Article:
Chilean Spring

With my cold I have taken to herbal tea—
anise and mint—laced with honey to keep
it sweet. Tomorrow the thread where the honey
dripped will be a file of ants, grateful
for any morsel left behind. They promise
(given time) to keep my kitchen clean.
For me that’s o.k.—a symbiotic
relationship to improve the planet
we share, crossing rivers, mountains, oceans,
one hymenopterous footfall at a time.

When he was young, my son captured ants,
imprisoned them in sand between panes of glass.
A few sweetened drops of water were enough
to keep them busy excavating tunnels—
a crosshatch of intersections—to make
everything ready for the advent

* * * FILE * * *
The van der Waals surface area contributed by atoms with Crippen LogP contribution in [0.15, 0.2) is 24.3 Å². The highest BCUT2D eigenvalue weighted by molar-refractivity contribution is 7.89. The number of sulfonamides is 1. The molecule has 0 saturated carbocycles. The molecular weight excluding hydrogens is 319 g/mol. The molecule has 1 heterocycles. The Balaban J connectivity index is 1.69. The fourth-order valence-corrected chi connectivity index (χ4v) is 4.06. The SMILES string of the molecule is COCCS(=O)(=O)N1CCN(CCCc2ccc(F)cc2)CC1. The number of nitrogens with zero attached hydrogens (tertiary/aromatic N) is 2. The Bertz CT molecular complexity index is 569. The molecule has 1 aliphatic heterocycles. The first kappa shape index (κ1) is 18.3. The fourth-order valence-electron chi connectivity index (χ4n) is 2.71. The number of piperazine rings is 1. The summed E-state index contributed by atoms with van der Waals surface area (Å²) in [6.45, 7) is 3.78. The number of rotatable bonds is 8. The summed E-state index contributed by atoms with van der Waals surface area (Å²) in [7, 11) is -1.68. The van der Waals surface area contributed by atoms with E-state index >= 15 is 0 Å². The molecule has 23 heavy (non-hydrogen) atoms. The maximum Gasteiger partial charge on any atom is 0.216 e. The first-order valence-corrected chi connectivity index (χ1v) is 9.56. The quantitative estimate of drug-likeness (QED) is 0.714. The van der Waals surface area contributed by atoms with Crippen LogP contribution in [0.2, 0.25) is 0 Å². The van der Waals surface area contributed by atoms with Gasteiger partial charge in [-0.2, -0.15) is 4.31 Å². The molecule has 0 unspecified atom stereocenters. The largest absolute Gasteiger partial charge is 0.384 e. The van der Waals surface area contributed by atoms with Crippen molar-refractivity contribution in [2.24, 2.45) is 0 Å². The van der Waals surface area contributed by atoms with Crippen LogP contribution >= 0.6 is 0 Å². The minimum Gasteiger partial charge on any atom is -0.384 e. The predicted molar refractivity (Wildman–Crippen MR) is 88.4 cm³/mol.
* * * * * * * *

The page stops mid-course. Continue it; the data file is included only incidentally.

of the queen. She never came. They wouldn’t
concede that fact until old age—how long
might that be for an ant?—one by one did
them in, and my son turned to other things.

Someone, I think Lear, said, “Ripeness is all.”
I look at new leaves this spring. Their brightness
may not yet be everything, since they are
far from ripe, but they sing of hope, of life,
even an afterlife, and my heart keeps
pace with quick pulse each morning when I walk.
Thrushes respond. The sun sends white rays high
into the blue of dawn, and shadows find
a place to hide. I love light, the freshness
of clean air where echoes answer me
from where I may not see but know is there.

 


This poem won first place in the BYU Studies poetry contest for 2002.

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